Meanwhile on “We the Onez”, we have M.M.M.F.D. jumping on top of a skeletal trap beat to talk about parents warning their children of them leading into “Wonder” continuing to delve into that sound except it has more meat on the bone & Scum pondering what’s going through his victim’s mind. “Groundhog (Fri)day(13)” is an aggressive, high-tempo anthem to murder whereas “Intrauterine Cannibalistic” with Hex Rated goes into trap metal territory talking about making cats bleed when they catch ‘em.

The song “Humpty Dumpty” speaks on cracking people’s heads over a nocturnal instrumental while the penultimate track “Keep That Shit” works in some keyboards & hi-hats to admit that he’s sick in the head. Then it rounds out with “Nevaendin’ Story”, which is Scum talking about murder being addictive accompanied by a misty beat.

Scum has been putting it down for the underground wicked shit scene for a very long time at this point & the whole Dyin’ World Chroniclez series that he’s been doing lately turning out pretty hard. In comparison to the previous installment, I think this one sounds darker & rawer in terms of production choices & pen-game.

Score: 3.5/5

Scum – “Dying World Chroniclez: Grey Skiez” review

Scum is a 40 year old rapper from Denver, Colorado known for being the founder of the seminal horrorcore label Lyrikal Snuff Productionz. He’s gone on to release 11 albums on his own, the previous being the double-disc Out with the Old that came out this past summer. But just about 7 months later, the Gorefather is returning once more for his 12th full-length album.

After the intro, the title track that truly kicks the album off talks about Hell awaiting over a frightful instrumental whereas the next song “New Day” with Lex the Hex Master sees the 2 giving their take on the saying “out with the old, in with the new” over an oracular trap beat. The track “This Right Here” talks about repping LSP over a villainous boom bap beat while the song “When It Rains” with Smallz 1 finds the 2 talking about spraying rounds over a bleak yet abrasive trap instrumental.

“Tha Hit” vividly details whacking someone over some weighty strings while the track “Body Parts” by M.M.M.F.D. talks about dismemberment over a slow, wintry beat. The song “Stress” talks about insanity over a deranged instrumental while the track “Look Around” by Lobotomy talks about the fall of an empire over a apocalyptic trap beat.

The song “Downfall” talks about how fucking with LSP will be the end of you over a nocturnal trap instrumental while the penultimate track “24” with Death+ finds the 2 talking about having fucked up thoughts 24/7 365 over an uncanny beat. The album finishes off with “Story’s End”, where Scum talks about how you’re going to meet your maker over a cinematic instrumental.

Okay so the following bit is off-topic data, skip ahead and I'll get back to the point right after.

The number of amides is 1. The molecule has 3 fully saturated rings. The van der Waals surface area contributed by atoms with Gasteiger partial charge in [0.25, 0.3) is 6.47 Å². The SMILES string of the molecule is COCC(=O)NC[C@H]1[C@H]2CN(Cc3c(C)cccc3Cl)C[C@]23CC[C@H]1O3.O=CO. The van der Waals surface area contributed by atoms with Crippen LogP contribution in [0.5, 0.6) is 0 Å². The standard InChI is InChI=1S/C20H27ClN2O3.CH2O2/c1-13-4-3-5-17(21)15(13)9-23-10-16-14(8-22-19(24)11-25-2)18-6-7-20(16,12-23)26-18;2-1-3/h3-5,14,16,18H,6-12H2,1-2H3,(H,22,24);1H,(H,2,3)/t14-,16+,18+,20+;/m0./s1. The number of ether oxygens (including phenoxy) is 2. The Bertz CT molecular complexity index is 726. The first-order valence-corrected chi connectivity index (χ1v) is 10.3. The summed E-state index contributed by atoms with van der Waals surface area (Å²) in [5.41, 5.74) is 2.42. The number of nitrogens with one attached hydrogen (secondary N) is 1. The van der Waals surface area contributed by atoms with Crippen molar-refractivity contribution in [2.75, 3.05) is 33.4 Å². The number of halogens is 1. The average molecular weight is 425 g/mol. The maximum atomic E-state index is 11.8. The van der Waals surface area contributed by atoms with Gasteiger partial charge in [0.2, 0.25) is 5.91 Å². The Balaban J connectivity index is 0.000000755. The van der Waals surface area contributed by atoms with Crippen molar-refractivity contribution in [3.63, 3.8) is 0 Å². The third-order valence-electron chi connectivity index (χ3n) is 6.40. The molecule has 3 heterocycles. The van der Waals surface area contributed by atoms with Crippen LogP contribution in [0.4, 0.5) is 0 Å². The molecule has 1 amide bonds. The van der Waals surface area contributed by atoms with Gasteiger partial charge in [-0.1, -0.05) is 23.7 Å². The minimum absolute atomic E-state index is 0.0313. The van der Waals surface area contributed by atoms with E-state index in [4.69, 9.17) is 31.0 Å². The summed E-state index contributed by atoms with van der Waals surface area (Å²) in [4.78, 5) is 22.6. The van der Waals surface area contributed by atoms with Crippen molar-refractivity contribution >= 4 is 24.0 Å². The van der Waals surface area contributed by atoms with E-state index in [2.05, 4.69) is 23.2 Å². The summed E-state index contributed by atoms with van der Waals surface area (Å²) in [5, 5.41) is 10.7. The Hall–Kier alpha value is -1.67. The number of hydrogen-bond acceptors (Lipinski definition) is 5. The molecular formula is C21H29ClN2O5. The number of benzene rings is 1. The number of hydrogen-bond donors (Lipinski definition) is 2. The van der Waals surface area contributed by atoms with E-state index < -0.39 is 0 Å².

This is a pretty dope album & I’m looking forward to hearing how the other installments of the Dyin’ World Chroniclez turn out to be. The lyrics is as gruesome as it was on his debut 18 years ago & his production choices just keep getting rawer with each project he puts out.

Score: 3.5/5

Insane Poetry – “Wicked Killagraphy” review

Insane Poetry is a horrorcore group from Los Angeles, California formed in 1988. The group originally had 5 members & released 2 albums in the 90’s, but has been spearheaded solely by it’s Day 1 frontman Cyco from 2003 onward. He has released a total of 5 albums since & has been signed to Lyrikal Snuff Productionz since late 2010. The last time we heard from Cyco on his own in a full-length capacity was 2017 with The Snuff Reels Director’s Cut: The Birth of Richard Hansen but after 4 years, he’s returning with the 8th album in the Insane Poetry catalogue.

After the “King Paimon’s Entrance” intro, the first song “Roadside Burial” talks about disposing a corpse on the side of the road over a devilish boom bap beat while the next track “Lair of the Cenobites” with Donnie Menace & james Joyce finds the trio talking about what it’s like in the titular place over an uncanny instrumental. The song “Y.S.I.H.W.B.L. (You Suffering In Hell Will Be Legendary)” by M.M.M.F.D. lyrically needs no further explanation as the duo hop on top of a thrilling trap beat while the track “Dirty Gloves” talks about how he can’t ignore the voices in his head over a lugubrious instrumental from Devereaux.

The song “Cold Blood” with Shaw Monsta sees the 2 talking about murder over a fancy boom bap beat while the track “Memories of a Lost Soul” tells the story of a woman who had a very rough life & his best friend Lou over an earnest instrumental. The song “Devil in My Pen” with Damien Quinn & Smallz One finds the 3 talking about how evil their lyrics are over a solemn beat while the track “Books of Blood” talks about how tonight is the night to write in the titular objects over a boom bap instrumental with some evil keyboard melodies.

The song “I’m Possessed” of course talks about demonic posession over a celestial beat while the track “Hear No Evol” is a phenomonal fusion of horrorcore & metal. The song “Before I Killed” talks about wanting to know his murder victim’s thoughts before committing the act over a nefarious beat whereas the next 2 tracks are decent remixes of “Cold Blooded” & Roadside Burial”. The album ends with “Hunt”, where M.M.M.F.D. reunite to trade bloodthirsty bars back & forth over an instrumental with some horror movie-like string sections.

Personally, I think this is the best album Insane Poetry has released since signing to LSP almost a decade ago. The production is grimy as to be expected & it’s just totally remarkable how the horrorcore pioneer hasn’t lost a step in terms in lyricism this deep in his career.

Score: 4/5